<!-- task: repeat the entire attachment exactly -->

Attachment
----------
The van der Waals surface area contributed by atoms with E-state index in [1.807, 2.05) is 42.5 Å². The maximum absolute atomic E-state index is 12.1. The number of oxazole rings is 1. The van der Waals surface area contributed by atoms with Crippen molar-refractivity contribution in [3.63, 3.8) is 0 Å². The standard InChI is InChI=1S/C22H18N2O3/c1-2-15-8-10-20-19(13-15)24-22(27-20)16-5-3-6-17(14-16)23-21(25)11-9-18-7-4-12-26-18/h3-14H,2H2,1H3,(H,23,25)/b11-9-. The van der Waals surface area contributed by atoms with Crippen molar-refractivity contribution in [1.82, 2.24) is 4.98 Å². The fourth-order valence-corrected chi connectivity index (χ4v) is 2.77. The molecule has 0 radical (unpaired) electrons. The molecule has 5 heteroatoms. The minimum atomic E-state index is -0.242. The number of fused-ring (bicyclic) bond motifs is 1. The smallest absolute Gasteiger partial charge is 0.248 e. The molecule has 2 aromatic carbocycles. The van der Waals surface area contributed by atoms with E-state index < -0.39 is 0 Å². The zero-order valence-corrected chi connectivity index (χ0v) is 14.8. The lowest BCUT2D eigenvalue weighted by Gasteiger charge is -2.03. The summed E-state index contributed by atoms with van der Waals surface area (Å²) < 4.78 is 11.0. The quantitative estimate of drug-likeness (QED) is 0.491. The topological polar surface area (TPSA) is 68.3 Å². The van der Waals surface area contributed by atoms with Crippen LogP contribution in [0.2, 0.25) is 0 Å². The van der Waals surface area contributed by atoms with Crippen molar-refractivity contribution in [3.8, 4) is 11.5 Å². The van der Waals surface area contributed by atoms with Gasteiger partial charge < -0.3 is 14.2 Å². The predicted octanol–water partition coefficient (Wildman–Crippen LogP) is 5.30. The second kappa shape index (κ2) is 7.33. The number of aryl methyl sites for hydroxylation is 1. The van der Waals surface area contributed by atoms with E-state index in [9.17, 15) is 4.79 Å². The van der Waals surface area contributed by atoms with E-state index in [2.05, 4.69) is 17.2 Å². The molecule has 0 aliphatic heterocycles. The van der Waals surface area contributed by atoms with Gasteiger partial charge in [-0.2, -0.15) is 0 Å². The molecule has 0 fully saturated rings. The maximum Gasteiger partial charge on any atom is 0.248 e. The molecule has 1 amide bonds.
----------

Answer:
The van der Waals surface area contributed by atoms with E-state index in [1.807, 2.05) is 42.5 Å². The maximum absolute atomic E-state index is 12.1. The number of oxazole rings is 1. The van der Waals surface area contributed by atoms with Crippen molar-refractivity contribution in [3.63, 3.8) is 0 Å². The standard InChI is InChI=1S/C22H18N2O3/c1-2-15-8-10-20-19(13-15)24-22(27-20)16-5-3-6-17(14-16)23-21(25)11-9-18-7-4-12-26-18/h3-14H,2H2,1H3,(H,23,25)/b11-9-. The van der Waals surface area contributed by atoms with Crippen molar-refractivity contribution in [1.82, 2.24) is 4.98 Å². The fourth-order valence-corrected chi connectivity index (χ4v) is 2.77. The molecule has 0 radical (unpaired) electrons. The molecule has 5 heteroatoms. The minimum atomic E-state index is -0.242. The number of fused-ring (bicyclic) bond motifs is 1. The smallest absolute Gasteiger partial charge is 0.248 e. The molecule has 2 aromatic carbocycles. The van der Waals surface area contributed by atoms with E-state index < -0.39 is 0 Å². The zero-order valence-corrected chi connectivity index (χ0v) is 14.8. The lowest BCUT2D eigenvalue weighted by Gasteiger charge is -2.03. The summed E-state index contributed by atoms with van der Waals surface area (Å²) < 4.78 is 11.0. The quantitative estimate of drug-likeness (QED) is 0.491. The topological polar surface area (TPSA) is 68.3 Å². The van der Waals surface area contributed by atoms with Crippen LogP contribution in [0.2, 0.25) is 0 Å². The van der Waals surface area contributed by atoms with Crippen molar-refractivity contribution in [3.8, 4) is 11.5 Å². The van der Waals surface area contributed by atoms with Gasteiger partial charge < -0.3 is 14.2 Å². The predicted octanol–water partition coefficient (Wildman–Crippen LogP) is 5.30. The second kappa shape index (κ2) is 7.33. The number of aryl methyl sites for hydroxylation is 1. The van der Waals surface area contributed by atoms with E-state index in [9.17, 15) is 4.79 Å². The van der Waals surface area contributed by atoms with E-state index in [2.05, 4.69) is 17.2 Å². The molecule has 0 aliphatic heterocycles. The van der Waals surface area contributed by atoms with Gasteiger partial charge in [-0.2, -0.15) is 0 Å². The molecule has 0 fully saturated rings. The maximum Gasteiger partial charge on any atom is 0.248 e. The molecule has 1 amide bonds.